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Ben Morey scales back and settles down


Ben Morey recorded his debut album with the backing band known as The Eyes in 2017 under the vaulted ceiling of the South Wedge Mission on Caroline Street with an ensemble of more than 30 musicians. The 11-track “Mt. Doom” was a sprawling blend of rock, folk, country, and singer-songwriter tropes.

It was a grandiose project by any measure, especially when compared to Ben Morey & The Eyes’ second album, “Still Life,” which is to be released on Nov. 13 via Dadstache Records on vinyl and cassette tape.

Here, Morey scaled things way back. For one thing, the group was reduced to a quintet. For another, the entire album was recorded in his old South Wedge apartment.

The paring down in “Still Life” was a metaphor of sorts for Morey’s own life. In the three years since he recorded his first album with The Eyes, Morey married, bought a new home, and opened a music school. At 33, he has settled down.

“My feeling right now is that the simpler thing is the better thing, and that I want to only say as much with as little as possible, and get to the simple heart of the matter,” he says.
Ben Morey & The Eyes. From left to right, Katie Morey, Joe Parker, Ben Morey, Cammy Enaharo, and Mikaela Davis. - PHOTO BY MIKE TURZANSKI
  • Ben Morey & The Eyes. From left to right, Katie Morey, Joe Parker, Ben Morey, Cammy Enaharo, and Mikaela Davis.
Morey and his wife, the former Katie Preston, who is the band’s keyboardist and whom he calls his “co-producer in all things,” bought a house on South Clinton Avenue in Brighton that doubled as a dentist’s office and from which they now operate The Submarine School of Music. (Katie has been a contributing writer at CITY.)

Bassist Cammy Enaharo, drummer Joe Parker, and vocalist Mikaela Davis round out the band, with Morey as the guitarist and primary songwriter.

The stylistic signifiers of “Mt. Doom” are present in “Still Life,” but, like Morey, have evolved.
For instance, the 12-bar blues that drove the retro-rocker “Been Gone” on the former album has become a more balanced infusion of blues and rock on the latter.

A case in point is the track “Down in a Hole” — a grungy, guitar-fueled romp that oscillates between evocations of Bob Dylan’s “Bringing It Back Home” and “Highway 61 Revisited” and punk energy.

The classic twang of the pedal steel guitar that sold the bittersweet “New Life” as a modern country ballad with old-school roots on “Mt. Doom” returns on the new album, this time on “Ghosts in the Attic.” But the song achieves a more authentic honky-tonk sound — so much so that Davis’s lilting vocals give it the feel of a long-lost Dolly Parton tune.

“This album has a little bit of that country twang in it, and I think he found that voice very comforting, and a good way to get his stories out,” Parker says.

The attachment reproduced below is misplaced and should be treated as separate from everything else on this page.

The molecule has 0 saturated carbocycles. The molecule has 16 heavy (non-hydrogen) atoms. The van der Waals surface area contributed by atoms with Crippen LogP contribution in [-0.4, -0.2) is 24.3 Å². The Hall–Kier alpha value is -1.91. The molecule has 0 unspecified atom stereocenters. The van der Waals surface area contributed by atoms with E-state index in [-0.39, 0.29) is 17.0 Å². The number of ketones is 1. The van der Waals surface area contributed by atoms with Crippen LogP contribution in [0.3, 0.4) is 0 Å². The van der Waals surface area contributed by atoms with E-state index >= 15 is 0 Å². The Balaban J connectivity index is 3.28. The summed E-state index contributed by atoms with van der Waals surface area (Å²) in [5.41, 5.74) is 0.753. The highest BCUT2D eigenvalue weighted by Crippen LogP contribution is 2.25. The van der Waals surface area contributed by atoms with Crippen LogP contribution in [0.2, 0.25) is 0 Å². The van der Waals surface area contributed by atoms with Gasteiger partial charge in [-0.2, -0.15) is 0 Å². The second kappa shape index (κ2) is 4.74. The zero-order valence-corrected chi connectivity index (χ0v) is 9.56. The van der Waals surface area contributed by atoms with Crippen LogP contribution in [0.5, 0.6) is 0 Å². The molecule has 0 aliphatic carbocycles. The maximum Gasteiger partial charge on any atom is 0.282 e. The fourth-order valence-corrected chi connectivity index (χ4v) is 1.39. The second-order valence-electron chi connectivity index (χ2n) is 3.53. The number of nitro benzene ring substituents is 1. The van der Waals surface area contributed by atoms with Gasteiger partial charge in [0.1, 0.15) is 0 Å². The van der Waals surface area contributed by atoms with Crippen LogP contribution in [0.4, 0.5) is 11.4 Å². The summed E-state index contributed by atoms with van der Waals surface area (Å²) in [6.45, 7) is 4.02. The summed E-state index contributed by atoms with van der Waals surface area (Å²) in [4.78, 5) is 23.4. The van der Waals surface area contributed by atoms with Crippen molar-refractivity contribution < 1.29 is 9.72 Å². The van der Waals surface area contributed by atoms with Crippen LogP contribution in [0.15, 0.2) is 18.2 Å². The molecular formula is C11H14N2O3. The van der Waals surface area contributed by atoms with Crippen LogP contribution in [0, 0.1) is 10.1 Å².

“In the Shade of the Mountain,” the closing track on “Mt. Doom,” featured Morey’s indie sensibility, with a wistful piano-guitar tandem providing a dreamy blend of melodic hook and chords. That combination shows up again on the “Still Life” track “Negative Space,” which initially appeared on Morey’s 2018 solo album “With Birds,” but was recorded this time around with a trio of backing voices.
“His mission is to write the perfect song,” says guitarist Justin Pulver, a “Mt. Doom” musician who also played with Morey in the bands Howlo and Dumb Angel.
  • Ben Morey.
That may explain why, on “Still Life,” Morey revisited older songs he had written for those two groups. There is “Vacuum,” originally played by Dumb Angel, and “Deja Vu,” a Howlo Song. Pulver says that in the case of “Vacuum” in particular, Morey wanted to see if he could cast the song in a different light.

“It sounds like music you’ve been listening to your entire life, but also it takes turns that surprise you in places,” Pulver says of Morey’s songs.

Morey admits that the new Eyes album is sharper and more streamlined compared with its predecessor. “I wanted to do something that was kind of the polar opposite of what ‘Mt. Doom’ was,” he says.

The Eyes’ new scaled-back sound is centered around the three-part harmony of Katie Morey, Enaharo, and Davis, whose combined voice is the most vital instrument featured on the album, Ben Morey says.

“Still Life” and its dozen songs hinge on a more minimalist and immediate sound than “Mt. Doom” did — a change Morey made in order to better connect with listeners and himself.

“I think as I’ve grown older, I’ve pared down to what is essential and important to me, and I think that I’ve done the same thing in my music,” he says.

Daniel J. Kushner is CITY’s music editor. He can be reached at